The Hanukkah-only Hindu (also Mamamia! – Part 11)

Hope you like this one, posted on Mamamia yesterday as:

Today I took our four children to the temple to celebrate Tamil New Year. This was one of our rare visits to a Hindu temple and as I sat praying that my three year old Tercero wouldn’t break, steal or set fire to anything, I wondered what we were doing there. In my teenage years my parents took us to temple every single Friday night. Whilst my friends were getting drunk down at El Rancho in Manuka (Canberrans, you know the place), I was sitting in a small, cold temple, stumbling through Tamil hymns that I didn’t really understand. I didn’t want to be with my friends getting drunk. I actually wanted to be at home watching Beverly Hills 90210. Mostly I just wanted a choice.

Twenty years later, I found myself at the temple again watching my children run around with their cousins, and I felt disconnected from the building and the deities that I don’t visit very often. I felt disconnected from the ethnic community that I no longer know very well. I felt like praying but was distracted by my children stealing the sweets that were meant for God. So I watched the congregation instead: marriages were negotiated and arranged; the HSC scores of young Sri Lankans were compared; rumours were started and scandals exaggerated; births were celebrated and divorces whispered about; Sri Lankan politics were debated and more marriages negotiated. People prayed, they connected with God and with each other. It was a normal day at the temple.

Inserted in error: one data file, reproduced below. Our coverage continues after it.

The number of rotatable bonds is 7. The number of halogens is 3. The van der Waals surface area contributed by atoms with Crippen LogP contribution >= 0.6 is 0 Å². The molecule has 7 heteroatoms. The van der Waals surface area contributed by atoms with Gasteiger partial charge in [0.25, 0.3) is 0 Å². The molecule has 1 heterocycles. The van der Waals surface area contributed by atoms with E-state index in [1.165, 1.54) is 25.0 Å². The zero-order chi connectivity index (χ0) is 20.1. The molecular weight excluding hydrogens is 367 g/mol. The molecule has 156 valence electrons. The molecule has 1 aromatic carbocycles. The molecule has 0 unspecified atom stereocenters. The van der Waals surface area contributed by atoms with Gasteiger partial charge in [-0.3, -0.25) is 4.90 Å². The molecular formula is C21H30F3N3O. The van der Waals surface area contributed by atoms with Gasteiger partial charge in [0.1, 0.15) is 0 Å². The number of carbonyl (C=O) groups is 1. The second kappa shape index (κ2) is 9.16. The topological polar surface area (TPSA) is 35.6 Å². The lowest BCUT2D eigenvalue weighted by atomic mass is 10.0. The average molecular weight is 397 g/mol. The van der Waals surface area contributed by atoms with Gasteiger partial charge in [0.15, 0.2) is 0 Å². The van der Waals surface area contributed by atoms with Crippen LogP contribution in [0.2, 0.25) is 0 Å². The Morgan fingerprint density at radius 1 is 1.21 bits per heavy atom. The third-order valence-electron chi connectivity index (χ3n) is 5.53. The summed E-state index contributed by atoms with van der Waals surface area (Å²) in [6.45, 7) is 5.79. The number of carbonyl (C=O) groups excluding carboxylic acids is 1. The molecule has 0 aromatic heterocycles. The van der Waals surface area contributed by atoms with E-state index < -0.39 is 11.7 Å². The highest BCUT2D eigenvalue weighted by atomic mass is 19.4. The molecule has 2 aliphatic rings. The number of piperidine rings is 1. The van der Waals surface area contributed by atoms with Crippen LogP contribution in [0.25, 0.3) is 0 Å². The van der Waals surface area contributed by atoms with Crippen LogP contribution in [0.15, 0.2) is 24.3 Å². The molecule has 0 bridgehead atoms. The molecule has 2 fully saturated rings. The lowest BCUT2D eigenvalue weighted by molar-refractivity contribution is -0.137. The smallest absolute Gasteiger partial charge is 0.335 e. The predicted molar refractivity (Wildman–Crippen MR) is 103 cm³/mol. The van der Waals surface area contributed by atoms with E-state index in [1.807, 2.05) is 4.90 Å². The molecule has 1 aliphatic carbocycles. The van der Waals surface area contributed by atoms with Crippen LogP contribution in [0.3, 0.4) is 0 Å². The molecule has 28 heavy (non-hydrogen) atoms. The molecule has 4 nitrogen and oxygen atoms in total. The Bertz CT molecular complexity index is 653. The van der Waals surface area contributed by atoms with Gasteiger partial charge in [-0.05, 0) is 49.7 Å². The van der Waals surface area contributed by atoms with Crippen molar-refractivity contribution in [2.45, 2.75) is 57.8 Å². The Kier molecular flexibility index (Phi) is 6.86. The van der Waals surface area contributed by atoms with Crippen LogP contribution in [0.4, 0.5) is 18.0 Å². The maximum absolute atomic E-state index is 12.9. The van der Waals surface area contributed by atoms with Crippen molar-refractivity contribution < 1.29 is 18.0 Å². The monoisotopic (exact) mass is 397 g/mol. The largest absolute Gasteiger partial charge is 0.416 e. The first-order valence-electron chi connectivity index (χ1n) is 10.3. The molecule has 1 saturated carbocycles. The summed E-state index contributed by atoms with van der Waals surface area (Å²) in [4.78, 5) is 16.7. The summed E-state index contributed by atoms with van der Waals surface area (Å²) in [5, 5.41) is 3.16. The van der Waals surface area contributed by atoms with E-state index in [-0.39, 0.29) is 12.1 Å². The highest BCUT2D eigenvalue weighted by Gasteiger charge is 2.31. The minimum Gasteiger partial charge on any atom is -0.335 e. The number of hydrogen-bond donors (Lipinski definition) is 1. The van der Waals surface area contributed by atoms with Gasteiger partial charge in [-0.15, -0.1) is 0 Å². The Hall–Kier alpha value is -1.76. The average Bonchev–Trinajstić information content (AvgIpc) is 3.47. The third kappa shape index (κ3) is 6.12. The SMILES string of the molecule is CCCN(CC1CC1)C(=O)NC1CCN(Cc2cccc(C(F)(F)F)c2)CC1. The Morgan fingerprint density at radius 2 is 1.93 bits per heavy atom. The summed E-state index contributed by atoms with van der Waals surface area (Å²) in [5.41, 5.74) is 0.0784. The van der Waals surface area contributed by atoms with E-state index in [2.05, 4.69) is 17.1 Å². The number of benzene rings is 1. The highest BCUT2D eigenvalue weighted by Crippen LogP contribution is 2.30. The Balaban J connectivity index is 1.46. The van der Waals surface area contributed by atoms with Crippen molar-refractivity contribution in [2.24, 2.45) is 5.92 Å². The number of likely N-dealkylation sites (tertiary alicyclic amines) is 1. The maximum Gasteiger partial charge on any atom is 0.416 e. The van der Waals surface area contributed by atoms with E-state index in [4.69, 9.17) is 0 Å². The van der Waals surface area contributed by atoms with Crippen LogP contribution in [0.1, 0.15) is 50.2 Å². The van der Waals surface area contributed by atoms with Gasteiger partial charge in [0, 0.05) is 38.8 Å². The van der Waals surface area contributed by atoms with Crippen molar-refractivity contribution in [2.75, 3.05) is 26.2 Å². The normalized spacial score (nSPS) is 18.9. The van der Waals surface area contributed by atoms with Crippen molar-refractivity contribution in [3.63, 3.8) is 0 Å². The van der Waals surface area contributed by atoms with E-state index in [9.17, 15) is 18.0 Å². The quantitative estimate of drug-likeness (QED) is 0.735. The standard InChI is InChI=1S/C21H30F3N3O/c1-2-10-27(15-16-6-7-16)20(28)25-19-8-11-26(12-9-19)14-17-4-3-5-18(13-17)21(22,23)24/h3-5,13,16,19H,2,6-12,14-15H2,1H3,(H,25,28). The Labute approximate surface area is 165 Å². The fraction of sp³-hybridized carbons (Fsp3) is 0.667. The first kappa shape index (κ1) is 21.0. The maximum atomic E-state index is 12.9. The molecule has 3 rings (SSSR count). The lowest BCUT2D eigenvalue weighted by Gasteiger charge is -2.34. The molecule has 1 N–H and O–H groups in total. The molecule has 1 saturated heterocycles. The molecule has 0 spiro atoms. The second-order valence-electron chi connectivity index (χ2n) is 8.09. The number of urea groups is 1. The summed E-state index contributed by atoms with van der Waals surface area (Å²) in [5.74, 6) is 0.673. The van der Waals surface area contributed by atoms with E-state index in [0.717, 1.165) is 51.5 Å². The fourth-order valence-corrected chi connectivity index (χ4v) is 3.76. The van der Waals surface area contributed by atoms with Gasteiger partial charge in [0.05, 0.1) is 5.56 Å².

A friend of mine once described herself as a Christmas-Only Christian, and sitting there, I wondered if I might be the Hindu equivalent.  It occurred to me that in another twenty years time, none of us would be attending temple, especially if I couldn’t work out what we were doing there in the first place. As I sat there being dramatically disconsolate about the death of culture and community, my grandparents walked in. Tercero ran up to them and offered them a handful of sticky, sweaty sugar candy. They laughed and accepted his gift, recognising him for the little thief that he is. And suddenly I felt connected to something even if it wasn’t the building.
We pray, we believe and we live as Hindus. We just don’t attend much. The children and I are philosophically practising but increasingly culturally lapsed. I think I will continue to take them to temple a few times a year – not out of obligation, but more out of a sense of history and my connection with it rather than the temple or the rituals of worship themselves. I would like the children to learn where their religion and values started thousands of years ago and celebrate that with 100million Tamils around the world. And when they are old enough, they can choose what to do on a Friday night with those values. Dear God, please let them just be watching 90210.

Am I wasting my education?

Hi there, this is a repost of an article that I wrote for Mamamia. I am reposting in case the MM site collapses one day I can’t retrieve a copy of this. It’s weird the things you think about at 2am.